Reaching new audiences on energy
This week, Center of the American Experiment kicked off a campaign to reach out to new audiences with our radio ads on Minnesota’s rising cost of energy. The radio ads…
Renewable energy advocates and Xcel Energy often claim that electricity bills in Minnesota are 22 percent below the national average to bolster support for renewable energy sources. By focusing on bills, rather than prices, these groups make it appear as if Minnesota electricity customers are getting a good value on their electric bills relative to their peers nationally. But in reality, wind and solar have caused Minnesotans to pay more money, even though they are using a lot less electricity.
Data from the Energy Information Administration show that Minnesota is in the bottom twenty of states for electricity expenditures. If fact, electricity bills in Minnesota are lower than those of residents living in 30 other states. However, this isn’t because we have low prices, it is because we use less electricity.
The graph below shows Minnesota is in the bottom 20 of states in terms of quantity of electricity used. Before we start patting ourselves on the back, though, it is important to understand that the main reasons we use less electricity is because 66 percent of households in our state use natural gas for heating, whereas many areas of the country, including southern states, use electricity as their primary heating fuel and they also use far more electricity for air conditioning than we do in Minnesota.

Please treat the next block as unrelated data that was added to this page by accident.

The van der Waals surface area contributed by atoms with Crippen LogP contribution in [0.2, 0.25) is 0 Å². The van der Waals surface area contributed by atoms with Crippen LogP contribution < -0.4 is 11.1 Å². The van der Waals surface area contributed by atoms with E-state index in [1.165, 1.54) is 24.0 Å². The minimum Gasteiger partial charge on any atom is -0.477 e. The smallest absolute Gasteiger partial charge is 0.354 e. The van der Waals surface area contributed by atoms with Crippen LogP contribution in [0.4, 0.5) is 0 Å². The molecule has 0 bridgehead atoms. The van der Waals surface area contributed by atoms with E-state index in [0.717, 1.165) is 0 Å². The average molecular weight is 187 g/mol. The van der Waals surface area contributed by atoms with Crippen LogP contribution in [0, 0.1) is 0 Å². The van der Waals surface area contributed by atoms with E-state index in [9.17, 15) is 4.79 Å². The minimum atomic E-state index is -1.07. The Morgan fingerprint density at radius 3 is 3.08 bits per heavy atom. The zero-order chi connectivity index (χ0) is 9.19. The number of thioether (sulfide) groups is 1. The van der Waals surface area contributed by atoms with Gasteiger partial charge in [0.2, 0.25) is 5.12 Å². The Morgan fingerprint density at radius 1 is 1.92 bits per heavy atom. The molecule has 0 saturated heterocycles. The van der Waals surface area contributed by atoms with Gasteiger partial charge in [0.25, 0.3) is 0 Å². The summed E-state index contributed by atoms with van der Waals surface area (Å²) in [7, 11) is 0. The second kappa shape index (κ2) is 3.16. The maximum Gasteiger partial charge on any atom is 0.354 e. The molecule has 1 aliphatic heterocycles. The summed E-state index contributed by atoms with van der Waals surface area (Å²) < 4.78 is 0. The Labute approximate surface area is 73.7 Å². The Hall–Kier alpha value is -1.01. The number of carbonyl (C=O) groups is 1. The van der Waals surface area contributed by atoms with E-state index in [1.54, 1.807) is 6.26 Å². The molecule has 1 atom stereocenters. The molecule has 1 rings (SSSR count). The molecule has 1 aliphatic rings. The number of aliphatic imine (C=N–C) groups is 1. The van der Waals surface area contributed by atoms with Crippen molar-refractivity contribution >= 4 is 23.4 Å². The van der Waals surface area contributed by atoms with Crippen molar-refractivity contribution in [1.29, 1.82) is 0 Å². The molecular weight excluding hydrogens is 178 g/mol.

And this brings us to the point we often raise here, Minnesota’s electricity prices have risen by 20 percent in 2017 dollars since we enacted our 25 percent renewable energy mandate in 2007. As you can see in the map below, we are now in the top 20 states for highest electricity prices, but it wasn’t always that way.
In fact, Minnesota’s electricity prices used to be nearly 20 percent below the national average, giving our state a competitive advantage in energy intensive industries like manufacturing, mining, farming, and healthcare. That advantage is now gone.
The skyrocketing cost of electricity is one reason why our bills have gone up 8 percent in inflation-adjusted dollars even though our per-capita electricity consumption has fallen by 10 percent, as shown in the graph below. In essence, Minnesotans are paying more for their electricity, even though they are using a lot less.
Renewable energy advocates’ fixation on bills relative to the national average rather than prices, is a disingenuous slight of hand that allows them to make it seem like Minnesotans are getting a deal on their electric bill, when in reality our bills are only lower than those of residents living in other states because we less electricity than the national average.
In short, we’re not getting a deal on our electricity. We’re paying more for less.